Exploring Philosophy

Friedrich Nietzsche and ‘Amor Fati’

“My formula for greatness in a human being is amor fati: that one wants nothing to be different, not forward, not backward, not in all eternity. Not merely bear what is necessary, still less conceal it—all idealism is mendacity in the face of what is necessary—but love it.”

Friedrich Nietzsche, 1888 (1908 published), Ecce Homo, Why I Am So Clever, 10
Edvard Munch, 1906, Friederich Nietzsche

19th century German philosopher Friedrich Nietzsche wrote of ‘amor fati’, a latin phrase which translates to ‘love of fate’.

Amor fati is an idea very closely related to the Stoic school of thought, and its origins have been linked to such Stoic philosophers as Epictetus and Marcus Aurelius, who often spoke of a similar concept.

“Do not strive for things occurring to occur as you wish, but wish the things occurring as they occur, and you will flow well.”

Epictetus, The Enchiridion by Arrian, 8, early 2nd Century.

Amor fati requires an acceptance of fate.

Fate can be thought of as that which we cannot control. Nietzsche thought that if we could accept things out of our control and not agonize over them, life would be better. It wasn’t just an acceptance of things out of our control that he spoke of however, but an accepting of everything, just how it is. To accept our past, including all our own personal mistakes and failures, and to do the same with what may come in the future. To constantly question and punish ourselves over past mistakes, shortcomings and inadequacies can send us into delirium. Amor fati is an answer to this self-afflicted torture. We should believe that things have been, are currently, and will be, just as they should be, in all aspects.

Alois Delug, 1895, The Norns.
(‘The Norns in Norse mythology are female beings who rule the destiny of gods and men. They roughly correspond to other controllers of humans’ destiny, such as the Fates, elsewhere in European mythology.’ Source-Wikipedia)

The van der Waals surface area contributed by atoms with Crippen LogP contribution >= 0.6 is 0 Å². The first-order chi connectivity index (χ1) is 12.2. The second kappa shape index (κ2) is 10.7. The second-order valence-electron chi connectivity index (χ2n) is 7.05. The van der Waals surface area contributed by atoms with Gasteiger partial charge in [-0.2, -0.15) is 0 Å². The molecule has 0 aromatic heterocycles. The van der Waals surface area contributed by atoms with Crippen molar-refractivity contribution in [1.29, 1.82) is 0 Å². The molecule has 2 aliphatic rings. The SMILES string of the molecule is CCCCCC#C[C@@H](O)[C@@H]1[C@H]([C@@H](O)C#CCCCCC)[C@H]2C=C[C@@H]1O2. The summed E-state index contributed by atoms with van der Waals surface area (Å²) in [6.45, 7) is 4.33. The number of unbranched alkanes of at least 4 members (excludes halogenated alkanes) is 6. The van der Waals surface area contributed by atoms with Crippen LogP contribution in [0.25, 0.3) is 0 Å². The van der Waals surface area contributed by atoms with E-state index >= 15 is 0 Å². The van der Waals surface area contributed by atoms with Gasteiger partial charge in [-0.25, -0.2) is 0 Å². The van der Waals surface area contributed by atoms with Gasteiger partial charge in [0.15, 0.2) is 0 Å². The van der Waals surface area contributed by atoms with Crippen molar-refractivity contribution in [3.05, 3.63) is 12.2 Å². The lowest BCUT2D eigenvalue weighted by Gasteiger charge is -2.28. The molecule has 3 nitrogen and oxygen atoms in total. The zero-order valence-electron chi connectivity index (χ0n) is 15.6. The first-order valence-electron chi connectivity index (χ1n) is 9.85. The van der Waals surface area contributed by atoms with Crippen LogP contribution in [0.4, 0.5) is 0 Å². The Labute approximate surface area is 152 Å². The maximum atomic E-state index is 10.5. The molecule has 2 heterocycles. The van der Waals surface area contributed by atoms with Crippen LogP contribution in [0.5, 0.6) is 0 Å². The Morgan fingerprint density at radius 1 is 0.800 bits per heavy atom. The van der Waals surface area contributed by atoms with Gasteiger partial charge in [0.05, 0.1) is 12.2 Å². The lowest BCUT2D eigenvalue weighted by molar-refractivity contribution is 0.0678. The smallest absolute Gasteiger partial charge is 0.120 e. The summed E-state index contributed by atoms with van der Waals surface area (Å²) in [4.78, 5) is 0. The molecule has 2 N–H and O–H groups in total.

Amor fati is in the least an acceptance of fate, and at the most, a love of it.

Nietzsche thought that not only should we accept all the horrors and chaos in life but we should love them. They are an integral part of our story. All the difficulties in life are intertwined with all the good and one cannot be without the other. The tragedies of fate and the missteps of being are one with the glories of grace and the wisdom of humanity. We need to take the good with the bad quite literally. Not only accept, but love the full picture of reality as it is.

This wasn’t to say that Nietzsche was advocating for a fatalistic approach to life.

He wasn’t suggesting we live completely passively as victims to fate. One of Nietzsche’s central concepts was ‘Wille zur Macht’, or the ‘Will to Power’ which is in direct contradiction to a helpless mentality. What he may have been advising instead, is that we have the wisdom to know when we need to fight and overcome, and when we need to accept and embrace the reality we find ourselves in. To be both drivers of change and gracious participants in fate.

“I want to learn more and more to see as beautiful what is necessary in things; then I shall be one of those who makes things beautiful. Amor fati: let that be my love henceforth! I do not want to wage war against what is ugly. I do not want to accuse; I do not even want to accuse those who accuse. Looking away shall be my only negation. And all in all and on the whole: someday I wish to be only a Yes-sayer.”

Friedrich Nietzsche, 1882, The Gay Science, 276
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